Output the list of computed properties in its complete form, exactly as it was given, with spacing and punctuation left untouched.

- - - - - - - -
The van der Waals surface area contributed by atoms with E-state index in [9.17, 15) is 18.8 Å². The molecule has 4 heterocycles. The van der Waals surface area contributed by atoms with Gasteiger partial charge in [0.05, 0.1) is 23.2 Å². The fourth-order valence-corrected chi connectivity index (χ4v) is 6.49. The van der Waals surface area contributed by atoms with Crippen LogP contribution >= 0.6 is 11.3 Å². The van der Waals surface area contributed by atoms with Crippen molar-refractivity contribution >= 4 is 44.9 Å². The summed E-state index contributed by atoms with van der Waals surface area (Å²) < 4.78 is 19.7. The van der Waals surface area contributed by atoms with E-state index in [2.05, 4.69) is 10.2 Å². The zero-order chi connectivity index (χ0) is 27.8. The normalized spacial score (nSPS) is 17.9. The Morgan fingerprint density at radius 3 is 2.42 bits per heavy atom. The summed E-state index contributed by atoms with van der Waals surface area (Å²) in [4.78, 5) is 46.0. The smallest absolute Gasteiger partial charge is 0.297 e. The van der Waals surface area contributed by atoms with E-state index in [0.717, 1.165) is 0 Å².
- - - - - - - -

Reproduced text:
The van der Waals surface area contributed by atoms with E-state index in [9.17, 15) is 18.8 Å². The molecule has 4 heterocycles. The van der Waals surface area contributed by atoms with Gasteiger partial charge in [0.05, 0.1) is 23.2 Å². The fourth-order valence-corrected chi connectivity index (χ4v) is 6.49. The van der Waals surface area contributed by atoms with Crippen LogP contribution >= 0.6 is 11.3 Å². The van der Waals surface area contributed by atoms with Crippen molar-refractivity contribution >= 4 is 44.9 Å². The summed E-state index contributed by atoms with van der Waals surface area (Å²) < 4.78 is 19.7. The van der Waals surface area contributed by atoms with E-state index in [2.05, 4.69) is 10.2 Å². The zero-order chi connectivity index (χ0) is 27.8. The normalized spacial score (nSPS) is 17.9. The Morgan fingerprint density at radius 3 is 2.42 bits per heavy atom. The summed E-state index contributed by atoms with van der Waals surface area (Å²) in [4.78, 5) is 46.0. The smallest absolute Gasteiger partial charge is 0.297 e. The van der Waals surface area contributed by atoms with E-state index in [0.717, 1.165) is 0 Å².